World Cup 2018: A quick look at all 32 managers

In an illustration of their depth, just nine of the squad from two summers ago have made the team for Russia. But though Deschamps had his contract renewed for four more years, he’s been criticized for not getting more, more consistently, from his exceptionally capable team. The pressure is on.

Bert van Marwijk, Australia

Australia had a tumultuous road to Russia – going through two playoffs and traveling more miles than any other team in the world – and, though it ended happily, manager Ange Postecoglou decided he’d had enough: he resigned after the final qualifier, and is now coaching in Japan.

Postecoglou was hugely influential, playing an extremely attacking brand of football, and van Marwijk has big shoes to fill. He’s a pragmatic coach (as the 2010 final attests) but he’ll do well not to tinker too much with Postecoglou’s formula.

Ricardo Gareca, Peru

Soccer-crazed Peru’s qualification for its first World Cup since 1982 was one of the best stories of qualifying.

Their buildup to the tournament, though, has been dominated by star striker Paulo Guerrero’s drug ban. He’s now set to miss the tournament, though the country’s president has called on its law enforcement apparatus to intervene on his behalf.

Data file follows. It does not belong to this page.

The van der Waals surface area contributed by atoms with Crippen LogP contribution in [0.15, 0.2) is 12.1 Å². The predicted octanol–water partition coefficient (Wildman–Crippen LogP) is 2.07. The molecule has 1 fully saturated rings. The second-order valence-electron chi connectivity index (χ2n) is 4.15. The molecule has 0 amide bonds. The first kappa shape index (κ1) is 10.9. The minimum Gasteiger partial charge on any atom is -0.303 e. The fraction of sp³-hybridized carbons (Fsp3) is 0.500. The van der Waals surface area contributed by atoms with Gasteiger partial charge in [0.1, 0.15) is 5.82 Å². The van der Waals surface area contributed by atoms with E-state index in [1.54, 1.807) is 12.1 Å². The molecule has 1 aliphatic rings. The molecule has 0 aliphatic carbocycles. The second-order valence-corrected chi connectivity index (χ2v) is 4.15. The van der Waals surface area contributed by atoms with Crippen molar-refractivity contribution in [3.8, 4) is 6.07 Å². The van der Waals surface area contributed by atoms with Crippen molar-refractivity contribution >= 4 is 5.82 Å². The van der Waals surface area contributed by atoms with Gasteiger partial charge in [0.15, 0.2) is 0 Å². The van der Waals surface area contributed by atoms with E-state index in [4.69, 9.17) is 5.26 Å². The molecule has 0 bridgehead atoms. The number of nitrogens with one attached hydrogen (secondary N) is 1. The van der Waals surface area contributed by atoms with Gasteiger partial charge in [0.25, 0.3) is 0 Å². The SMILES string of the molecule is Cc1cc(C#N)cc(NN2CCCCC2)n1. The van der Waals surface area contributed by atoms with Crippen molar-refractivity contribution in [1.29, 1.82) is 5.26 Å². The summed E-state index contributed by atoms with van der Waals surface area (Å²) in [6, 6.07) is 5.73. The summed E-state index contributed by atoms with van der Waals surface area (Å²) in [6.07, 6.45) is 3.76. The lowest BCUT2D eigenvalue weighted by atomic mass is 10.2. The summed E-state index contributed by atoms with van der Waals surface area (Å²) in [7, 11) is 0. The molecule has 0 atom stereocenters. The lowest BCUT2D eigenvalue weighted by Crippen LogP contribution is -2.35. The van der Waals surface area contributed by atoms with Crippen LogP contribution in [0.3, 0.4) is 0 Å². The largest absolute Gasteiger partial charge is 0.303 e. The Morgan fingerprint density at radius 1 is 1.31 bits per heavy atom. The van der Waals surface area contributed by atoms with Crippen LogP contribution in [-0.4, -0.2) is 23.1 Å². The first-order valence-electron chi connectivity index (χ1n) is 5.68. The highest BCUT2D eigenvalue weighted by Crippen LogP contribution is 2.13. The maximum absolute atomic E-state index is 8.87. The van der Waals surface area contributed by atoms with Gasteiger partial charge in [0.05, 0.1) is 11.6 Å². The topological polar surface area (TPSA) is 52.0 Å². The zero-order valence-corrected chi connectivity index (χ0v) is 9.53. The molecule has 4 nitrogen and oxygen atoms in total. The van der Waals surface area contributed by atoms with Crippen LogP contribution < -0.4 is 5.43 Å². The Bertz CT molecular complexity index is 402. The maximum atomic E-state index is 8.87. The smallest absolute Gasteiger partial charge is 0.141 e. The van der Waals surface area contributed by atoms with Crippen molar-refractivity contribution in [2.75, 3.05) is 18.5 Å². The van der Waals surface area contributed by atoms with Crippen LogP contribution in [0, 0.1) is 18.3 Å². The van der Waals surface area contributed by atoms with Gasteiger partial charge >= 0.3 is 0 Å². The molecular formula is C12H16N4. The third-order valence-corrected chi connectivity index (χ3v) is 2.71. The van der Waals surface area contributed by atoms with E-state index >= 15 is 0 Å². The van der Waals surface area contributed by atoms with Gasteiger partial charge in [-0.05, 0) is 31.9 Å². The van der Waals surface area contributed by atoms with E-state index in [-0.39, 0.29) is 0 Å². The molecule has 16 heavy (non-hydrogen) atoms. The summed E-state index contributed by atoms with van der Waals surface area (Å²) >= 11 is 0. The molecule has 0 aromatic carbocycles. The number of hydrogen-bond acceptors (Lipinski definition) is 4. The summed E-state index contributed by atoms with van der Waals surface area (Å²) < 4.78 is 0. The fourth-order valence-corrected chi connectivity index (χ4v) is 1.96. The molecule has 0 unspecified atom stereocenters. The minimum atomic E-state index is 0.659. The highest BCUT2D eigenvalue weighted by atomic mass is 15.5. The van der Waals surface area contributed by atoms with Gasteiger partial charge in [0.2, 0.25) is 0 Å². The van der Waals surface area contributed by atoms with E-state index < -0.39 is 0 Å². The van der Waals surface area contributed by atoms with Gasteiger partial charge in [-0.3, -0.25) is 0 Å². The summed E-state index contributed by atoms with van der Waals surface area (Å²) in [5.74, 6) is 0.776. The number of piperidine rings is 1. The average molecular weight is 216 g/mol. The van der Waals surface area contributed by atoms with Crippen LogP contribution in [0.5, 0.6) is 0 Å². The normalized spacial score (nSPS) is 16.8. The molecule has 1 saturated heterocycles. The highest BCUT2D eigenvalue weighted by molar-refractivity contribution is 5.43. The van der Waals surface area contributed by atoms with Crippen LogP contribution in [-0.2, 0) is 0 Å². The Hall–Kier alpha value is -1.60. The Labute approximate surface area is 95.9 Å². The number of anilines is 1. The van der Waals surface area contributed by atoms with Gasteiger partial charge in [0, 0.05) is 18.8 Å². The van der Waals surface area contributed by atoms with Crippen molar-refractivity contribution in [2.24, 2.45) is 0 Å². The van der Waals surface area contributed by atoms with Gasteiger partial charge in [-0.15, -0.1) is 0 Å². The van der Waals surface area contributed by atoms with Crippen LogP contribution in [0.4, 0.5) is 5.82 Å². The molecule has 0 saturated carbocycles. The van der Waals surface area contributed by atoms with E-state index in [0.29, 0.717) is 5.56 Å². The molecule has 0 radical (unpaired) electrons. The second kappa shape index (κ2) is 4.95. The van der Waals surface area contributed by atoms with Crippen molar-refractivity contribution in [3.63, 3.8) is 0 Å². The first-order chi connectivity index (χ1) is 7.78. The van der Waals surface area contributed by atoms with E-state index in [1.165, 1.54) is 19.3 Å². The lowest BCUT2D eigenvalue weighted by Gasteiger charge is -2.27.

Whatever happens, the well-traveled Ricardo Gareca, tasting the tournament for the first time after being left out of the Argentina team that won it all in 1986, has molded a well-balanced, aggressive team. A win or two, and he’s a national hero.

Åge Hareide, Denmark

Morton Olsen’s resignation after he failed to qualify Denmark for Euro 2016 marked the end of an era. Olsen had been the longest-tenured manager in international football, in charge of the Danes since 2000.

In his place, Denmark opted for more experience. The former Norway coach Hareide has won titles at the club level in Norway, Sweden, and Denmark, and he’s a fairly commanding presence.

Group D

Jorge Sampaoli, Argentina

Sampaoli made Chile one of the world’s most fearsome teams earlier in the decade, and, having guided Sevilla into the Champions League, was the obvious choice to take over from Bauza with his native country struggling in qualifying last year.

The hope was that Sampaoli’s Marcelo Bielsa-inspired frenetic, high pressing system would give Argentina an identity outside of Lionel Messi, but that has yet to happen. It took a Messi hat trick to secure qualification, and the team is still lost without him.

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